Neukölln has become in the past few years the place where every young and hip creative wants to move to. Full of bars, expats (German is definitely not the street language down there), refugees and artists of all kind, Neukölln and it’s more hip neighbour Kreuzberg had also been called the Brooklyn of Berlin, the place to be.
Street photographer and musician Charles Mignot is one of those “Neuköllners”. Five years ago this french artist (he also plays the piano) moved to Berlin to finish his music studies in the Kunst Universität, and settle down in Neukölln 2 years after that. For Charles this area is his favorite part of the city, according to him here you can find “people that stay true to them selves, without shame or filters. For example, you can walk into some random Bäckerei (Bakery) early in the morning, and you will notice that all kinds people, despite their differences and backgrounds, will randomly meet in the same place and have the same coffee. I think this is very unique and I hope the city will stay diverse through all the changes.”
Armed with a Ricoh GRII ( a Japanese compact camera based on the point and shoot film cameras that have forever been popular with street photographers) Charles is chasing those unique characters that co-habit the Neukölln area.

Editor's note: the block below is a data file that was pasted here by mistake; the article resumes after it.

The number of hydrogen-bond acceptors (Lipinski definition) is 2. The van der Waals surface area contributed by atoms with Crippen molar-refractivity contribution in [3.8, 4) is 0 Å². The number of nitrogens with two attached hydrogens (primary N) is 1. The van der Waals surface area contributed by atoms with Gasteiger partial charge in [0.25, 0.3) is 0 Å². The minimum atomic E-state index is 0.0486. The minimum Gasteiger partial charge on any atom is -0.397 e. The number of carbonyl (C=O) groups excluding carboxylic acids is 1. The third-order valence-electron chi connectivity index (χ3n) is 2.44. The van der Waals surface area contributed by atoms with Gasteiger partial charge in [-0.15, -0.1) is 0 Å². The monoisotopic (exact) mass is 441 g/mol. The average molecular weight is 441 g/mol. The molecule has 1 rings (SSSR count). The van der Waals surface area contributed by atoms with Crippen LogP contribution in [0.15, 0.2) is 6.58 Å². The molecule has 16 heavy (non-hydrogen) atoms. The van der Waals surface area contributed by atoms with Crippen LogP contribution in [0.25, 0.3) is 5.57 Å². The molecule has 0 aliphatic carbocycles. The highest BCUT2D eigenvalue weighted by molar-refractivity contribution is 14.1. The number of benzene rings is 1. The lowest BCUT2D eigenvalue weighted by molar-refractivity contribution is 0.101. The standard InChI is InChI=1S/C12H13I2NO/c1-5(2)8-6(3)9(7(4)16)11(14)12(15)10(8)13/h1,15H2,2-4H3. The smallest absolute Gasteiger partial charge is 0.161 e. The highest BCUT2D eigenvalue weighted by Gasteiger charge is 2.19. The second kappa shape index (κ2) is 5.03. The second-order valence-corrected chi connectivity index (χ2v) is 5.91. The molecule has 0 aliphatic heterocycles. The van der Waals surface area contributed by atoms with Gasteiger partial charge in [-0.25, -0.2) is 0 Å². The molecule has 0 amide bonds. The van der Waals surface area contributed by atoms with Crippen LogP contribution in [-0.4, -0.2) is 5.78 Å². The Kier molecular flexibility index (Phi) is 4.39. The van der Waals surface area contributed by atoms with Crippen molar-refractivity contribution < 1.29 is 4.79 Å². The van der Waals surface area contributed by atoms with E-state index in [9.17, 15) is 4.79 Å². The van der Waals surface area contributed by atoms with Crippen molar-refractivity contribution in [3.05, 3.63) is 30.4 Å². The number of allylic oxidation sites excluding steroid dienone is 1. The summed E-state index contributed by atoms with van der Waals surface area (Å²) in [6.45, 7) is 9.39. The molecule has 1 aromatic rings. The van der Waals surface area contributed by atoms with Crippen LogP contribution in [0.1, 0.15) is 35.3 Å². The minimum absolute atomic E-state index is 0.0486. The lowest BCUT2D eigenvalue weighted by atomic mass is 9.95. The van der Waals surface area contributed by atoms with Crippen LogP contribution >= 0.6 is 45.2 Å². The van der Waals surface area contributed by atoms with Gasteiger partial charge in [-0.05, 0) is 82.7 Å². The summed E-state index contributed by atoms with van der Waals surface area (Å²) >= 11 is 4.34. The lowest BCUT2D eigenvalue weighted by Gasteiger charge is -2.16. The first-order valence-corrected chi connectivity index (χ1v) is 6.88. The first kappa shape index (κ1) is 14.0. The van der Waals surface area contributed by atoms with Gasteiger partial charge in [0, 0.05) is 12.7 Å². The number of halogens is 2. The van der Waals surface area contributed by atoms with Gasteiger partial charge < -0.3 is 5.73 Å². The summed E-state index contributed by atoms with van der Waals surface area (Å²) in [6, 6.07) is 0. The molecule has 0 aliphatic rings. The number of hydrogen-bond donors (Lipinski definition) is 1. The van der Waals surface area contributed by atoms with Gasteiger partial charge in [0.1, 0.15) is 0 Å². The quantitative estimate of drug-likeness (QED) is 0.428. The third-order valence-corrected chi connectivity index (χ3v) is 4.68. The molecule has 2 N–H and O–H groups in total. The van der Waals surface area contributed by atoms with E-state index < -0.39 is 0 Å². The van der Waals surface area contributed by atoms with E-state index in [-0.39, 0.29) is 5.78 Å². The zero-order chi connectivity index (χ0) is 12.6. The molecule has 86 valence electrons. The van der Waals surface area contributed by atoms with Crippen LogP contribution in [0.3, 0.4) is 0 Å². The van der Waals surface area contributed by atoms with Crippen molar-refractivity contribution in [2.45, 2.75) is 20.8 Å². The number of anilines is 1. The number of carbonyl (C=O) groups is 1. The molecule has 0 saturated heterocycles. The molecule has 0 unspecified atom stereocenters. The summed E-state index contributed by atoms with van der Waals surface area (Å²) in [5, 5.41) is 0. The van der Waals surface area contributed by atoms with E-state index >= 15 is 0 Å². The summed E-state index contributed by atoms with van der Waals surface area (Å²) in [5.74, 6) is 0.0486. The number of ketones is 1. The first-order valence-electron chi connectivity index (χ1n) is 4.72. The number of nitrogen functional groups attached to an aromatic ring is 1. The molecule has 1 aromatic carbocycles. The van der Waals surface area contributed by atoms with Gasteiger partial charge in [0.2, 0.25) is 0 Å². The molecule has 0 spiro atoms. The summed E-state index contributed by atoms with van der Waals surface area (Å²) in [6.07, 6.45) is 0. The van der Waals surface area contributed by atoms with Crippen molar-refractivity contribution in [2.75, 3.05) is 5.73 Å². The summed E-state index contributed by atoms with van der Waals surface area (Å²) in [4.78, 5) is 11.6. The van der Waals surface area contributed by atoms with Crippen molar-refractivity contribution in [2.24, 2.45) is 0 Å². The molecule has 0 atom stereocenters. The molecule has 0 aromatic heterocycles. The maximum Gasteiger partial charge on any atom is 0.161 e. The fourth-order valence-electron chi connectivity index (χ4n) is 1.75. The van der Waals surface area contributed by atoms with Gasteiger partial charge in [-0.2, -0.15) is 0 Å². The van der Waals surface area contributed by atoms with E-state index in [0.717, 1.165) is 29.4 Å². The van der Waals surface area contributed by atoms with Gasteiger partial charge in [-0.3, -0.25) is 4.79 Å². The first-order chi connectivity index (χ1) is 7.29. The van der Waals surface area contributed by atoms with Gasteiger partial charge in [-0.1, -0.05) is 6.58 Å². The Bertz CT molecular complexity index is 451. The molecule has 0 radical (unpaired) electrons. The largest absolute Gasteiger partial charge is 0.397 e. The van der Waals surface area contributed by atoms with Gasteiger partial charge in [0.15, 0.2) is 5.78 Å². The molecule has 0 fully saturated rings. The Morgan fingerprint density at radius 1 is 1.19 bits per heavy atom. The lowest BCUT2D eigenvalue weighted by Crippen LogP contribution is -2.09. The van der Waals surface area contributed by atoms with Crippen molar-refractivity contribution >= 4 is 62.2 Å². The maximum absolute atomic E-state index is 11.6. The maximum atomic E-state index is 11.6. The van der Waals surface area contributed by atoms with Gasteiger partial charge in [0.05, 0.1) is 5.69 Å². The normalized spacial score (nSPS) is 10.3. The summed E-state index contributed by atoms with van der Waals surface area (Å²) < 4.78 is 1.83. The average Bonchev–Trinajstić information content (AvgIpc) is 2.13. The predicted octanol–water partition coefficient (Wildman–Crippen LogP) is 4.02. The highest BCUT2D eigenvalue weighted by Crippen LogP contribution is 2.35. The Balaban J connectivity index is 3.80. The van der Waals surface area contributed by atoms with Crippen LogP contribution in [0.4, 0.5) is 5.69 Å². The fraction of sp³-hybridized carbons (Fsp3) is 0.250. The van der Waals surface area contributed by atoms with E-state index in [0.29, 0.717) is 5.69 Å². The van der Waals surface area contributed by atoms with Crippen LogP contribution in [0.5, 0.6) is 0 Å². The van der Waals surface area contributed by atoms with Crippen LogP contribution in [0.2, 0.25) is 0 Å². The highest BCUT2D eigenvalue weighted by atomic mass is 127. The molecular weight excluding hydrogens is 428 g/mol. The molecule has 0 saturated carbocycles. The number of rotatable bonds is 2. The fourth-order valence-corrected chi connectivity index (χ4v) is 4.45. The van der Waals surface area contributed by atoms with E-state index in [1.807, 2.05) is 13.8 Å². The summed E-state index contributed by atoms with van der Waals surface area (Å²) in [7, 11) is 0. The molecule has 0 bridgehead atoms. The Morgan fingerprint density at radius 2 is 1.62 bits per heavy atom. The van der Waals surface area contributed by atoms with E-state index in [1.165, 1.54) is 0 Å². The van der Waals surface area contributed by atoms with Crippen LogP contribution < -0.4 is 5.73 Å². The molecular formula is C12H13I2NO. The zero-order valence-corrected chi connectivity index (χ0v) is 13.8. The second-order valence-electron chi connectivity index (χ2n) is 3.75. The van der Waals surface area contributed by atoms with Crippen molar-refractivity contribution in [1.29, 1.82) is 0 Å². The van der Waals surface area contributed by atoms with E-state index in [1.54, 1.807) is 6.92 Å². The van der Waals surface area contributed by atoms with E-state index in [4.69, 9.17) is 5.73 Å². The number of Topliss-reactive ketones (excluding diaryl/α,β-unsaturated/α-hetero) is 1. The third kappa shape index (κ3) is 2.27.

“I started my street photography when I first came here. Back then everything was very new to me, and as Berliners are very laid back and even careless at times, I felt free enough to go all the way in documenting my observations.”
Charles process is as simple and laid back as the people he shoots, he doesn’t approach the subject before shooting, he is fast, real and honest, usually shooting while grocery shopping or on the way to work. His 28 mm wide angle lens forces him to get closer to the subject when shooting, which also means he learn how to be almost invisible but also confident over the years.
In my experience, if you have the right approach it will mostly be OK, even if the person notices that his or hers photo is being taken. I am never asking people before pressing the shutter. If I did that, I would loose the instant spark of peoples expression. Realness and honesty is for me the most important aspect of photography.
If you are trying to hard to get the best possible shot, you will probably miss the moment. However, if you miss it, move on and you will get it the next time.